Consistent Approach to Management
Helping prescribers, pharmacists and patients adopt a consistent approach to managing respiratory tract infections was recommended. These should broadly divide into four areas:
- Assessment of condition
- Determining the seriousness of the condition
- Communicating the correct and helpful messages
- If not serious, then knowledge on how to manage through symptomatic relief and when to return for further investigation or alternative treatment.
For prescribers, it is important to ensure that the condition is not trivialised and that a real interest is taken. “This needs to be mindful of cultural and personal diversity,” reminded Prof. Essack.
Patients’ primary symptomatic concern should be taken into account, such as throat pain, difficulty in swallowing and throat swelling in those with sore throats. Determining what action the patient has already taken and what they expect from a consultation is important in uncovering whether the desire for an antibiotic is the real driver. Research has shown that the primary concern for patients with sore throats is to establish the cause, receive pain relief and obtain information on the course of the condition. Hopes for an antibiotic ranked 11th out of 13 reasons.7Dr Noonan added that Irish research had found that less than a third of patients consulted for an antibiotic.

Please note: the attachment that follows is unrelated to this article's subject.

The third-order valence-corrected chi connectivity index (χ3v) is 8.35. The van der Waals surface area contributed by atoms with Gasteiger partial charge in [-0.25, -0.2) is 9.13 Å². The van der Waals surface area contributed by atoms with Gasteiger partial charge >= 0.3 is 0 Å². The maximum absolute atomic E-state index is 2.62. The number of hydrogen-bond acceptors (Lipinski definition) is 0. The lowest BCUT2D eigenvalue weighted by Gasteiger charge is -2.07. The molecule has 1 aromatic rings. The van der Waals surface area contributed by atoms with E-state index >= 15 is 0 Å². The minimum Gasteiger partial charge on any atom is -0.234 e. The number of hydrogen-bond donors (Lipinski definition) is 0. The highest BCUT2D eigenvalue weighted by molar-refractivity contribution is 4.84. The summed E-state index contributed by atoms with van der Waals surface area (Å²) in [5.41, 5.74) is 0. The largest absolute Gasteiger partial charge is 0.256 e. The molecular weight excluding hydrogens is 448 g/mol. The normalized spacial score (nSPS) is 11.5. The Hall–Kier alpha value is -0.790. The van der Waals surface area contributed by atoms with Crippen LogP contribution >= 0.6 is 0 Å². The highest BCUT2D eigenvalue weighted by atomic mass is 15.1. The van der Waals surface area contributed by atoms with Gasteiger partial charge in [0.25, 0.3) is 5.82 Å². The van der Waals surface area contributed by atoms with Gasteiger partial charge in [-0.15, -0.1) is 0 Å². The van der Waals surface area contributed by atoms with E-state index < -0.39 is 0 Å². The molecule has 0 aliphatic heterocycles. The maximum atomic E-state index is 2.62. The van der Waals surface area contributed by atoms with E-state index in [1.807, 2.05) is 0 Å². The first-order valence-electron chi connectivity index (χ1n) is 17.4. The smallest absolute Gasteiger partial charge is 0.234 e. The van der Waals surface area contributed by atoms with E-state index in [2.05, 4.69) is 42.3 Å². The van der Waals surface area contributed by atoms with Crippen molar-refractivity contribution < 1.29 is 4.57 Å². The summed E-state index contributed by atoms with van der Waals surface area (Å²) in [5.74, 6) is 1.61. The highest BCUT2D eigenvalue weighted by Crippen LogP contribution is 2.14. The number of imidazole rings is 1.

Identifying the main reason for consultation can help open up a discussion on whether antibiotics are appropriate, with prescribers referring/deferring to the pharmacist for symptomatic relief and advising patients to return if symptoms worsen or red flags appear.
For pharmacy staff the assessment should be similar, but less clinically focused. Their core role is to advise patients on symptomatic relief, that antibiotics are often not required and to suggest a course of action, including when or if to see the doctor.
For all healthcare professionals, there is a need for effective communications to achieve a balance in being informative, effective and empathetic.
Many respiratory tract infections are self-limiting in nature. Not only can this trivialise complaints, but it also undermines the key issue of deciding whether infection is severe. Therefore, a more in-depth assessment of symptoms, sometimes in combination with physical examination or testing, is required to eliminate the risk of serious infections.
Dr Noonan pointed out that the fear of missing serious infection was often a reason for antibiotic use.
“Liability and litigation are unfortunate drivers; until we have better ways of being sure something is not serious we will continue to see antibiotics being used” she said.
Furthermore, antibiotics are safe and cheap drugs with relatively low direct harm, which patients like to use, and therefore a prescription is easily given, Dr van der Velden added. Awareness of red flag symptoms and normal duration of illness should also be taken into account.